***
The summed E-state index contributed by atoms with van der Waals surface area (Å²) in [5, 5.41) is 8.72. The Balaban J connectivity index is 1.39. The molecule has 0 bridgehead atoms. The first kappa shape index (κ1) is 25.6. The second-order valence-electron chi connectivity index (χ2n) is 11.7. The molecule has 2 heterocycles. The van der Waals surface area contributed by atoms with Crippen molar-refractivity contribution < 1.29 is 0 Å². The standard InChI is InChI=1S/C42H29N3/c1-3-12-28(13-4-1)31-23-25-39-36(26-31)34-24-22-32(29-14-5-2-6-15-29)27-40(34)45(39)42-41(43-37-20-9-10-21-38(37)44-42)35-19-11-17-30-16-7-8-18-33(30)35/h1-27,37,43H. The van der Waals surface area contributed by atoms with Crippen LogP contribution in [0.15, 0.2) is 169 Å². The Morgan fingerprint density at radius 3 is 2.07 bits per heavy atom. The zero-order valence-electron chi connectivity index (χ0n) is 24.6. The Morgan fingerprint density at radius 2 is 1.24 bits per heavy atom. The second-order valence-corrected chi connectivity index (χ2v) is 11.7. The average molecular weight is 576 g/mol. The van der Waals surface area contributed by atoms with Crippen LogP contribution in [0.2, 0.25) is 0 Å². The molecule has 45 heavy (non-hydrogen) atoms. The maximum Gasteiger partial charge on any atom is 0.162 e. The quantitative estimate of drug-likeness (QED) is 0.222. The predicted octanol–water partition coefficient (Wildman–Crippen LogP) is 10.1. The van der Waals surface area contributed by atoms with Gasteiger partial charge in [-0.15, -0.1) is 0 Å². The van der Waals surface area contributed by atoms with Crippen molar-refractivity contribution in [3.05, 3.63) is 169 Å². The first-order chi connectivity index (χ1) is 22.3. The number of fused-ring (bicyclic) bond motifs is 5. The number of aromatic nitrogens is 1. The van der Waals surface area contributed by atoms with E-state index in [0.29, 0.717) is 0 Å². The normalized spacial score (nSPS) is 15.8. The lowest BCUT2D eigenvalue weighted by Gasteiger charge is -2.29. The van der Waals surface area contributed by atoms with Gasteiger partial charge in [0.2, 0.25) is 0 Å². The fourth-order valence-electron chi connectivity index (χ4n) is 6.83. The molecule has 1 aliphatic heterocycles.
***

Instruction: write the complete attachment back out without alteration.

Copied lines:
The summed E-state index contributed by atoms with van der Waals surface area (Å²) in [5, 5.41) is 8.72. The Balaban J connectivity index is 1.39. The molecule has 0 bridgehead atoms. The first kappa shape index (κ1) is 25.6. The second-order valence-electron chi connectivity index (χ2n) is 11.7. The molecule has 2 heterocycles. The van der Waals surface area contributed by atoms with Crippen molar-refractivity contribution < 1.29 is 0 Å². The standard InChI is InChI=1S/C42H29N3/c1-3-12-28(13-4-1)31-23-25-39-36(26-31)34-24-22-32(29-14-5-2-6-15-29)27-40(34)45(39)42-41(43-37-20-9-10-21-38(37)44-42)35-19-11-17-30-16-7-8-18-33(30)35/h1-27,37,43H. The van der Waals surface area contributed by atoms with Crippen LogP contribution in [0.15, 0.2) is 169 Å². The Morgan fingerprint density at radius 3 is 2.07 bits per heavy atom. The zero-order valence-electron chi connectivity index (χ0n) is 24.6. The Morgan fingerprint density at radius 2 is 1.24 bits per heavy atom. The second-order valence-corrected chi connectivity index (χ2v) is 11.7. The average molecular weight is 576 g/mol. The van der Waals surface area contributed by atoms with Crippen LogP contribution in [0.2, 0.25) is 0 Å². The molecule has 45 heavy (non-hydrogen) atoms. The maximum Gasteiger partial charge on any atom is 0.162 e. The quantitative estimate of drug-likeness (QED) is 0.222. The predicted octanol–water partition coefficient (Wildman–Crippen LogP) is 10.1. The van der Waals surface area contributed by atoms with Gasteiger partial charge in [-0.15, -0.1) is 0 Å². The van der Waals surface area contributed by atoms with Crippen molar-refractivity contribution in [3.05, 3.63) is 169 Å². The first-order chi connectivity index (χ1) is 22.3. The number of fused-ring (bicyclic) bond motifs is 5. The number of aromatic nitrogens is 1. The van der Waals surface area contributed by atoms with E-state index in [0.29, 0.717) is 0 Å². The normalized spacial score (nSPS) is 15.8. The lowest BCUT2D eigenvalue weighted by Gasteiger charge is -2.29. The van der Waals surface area contributed by atoms with Gasteiger partial charge in [0.2, 0.25) is 0 Å². The fourth-order valence-electron chi connectivity index (χ4n) is 6.83. The molecule has 1 aliphatic heterocycles.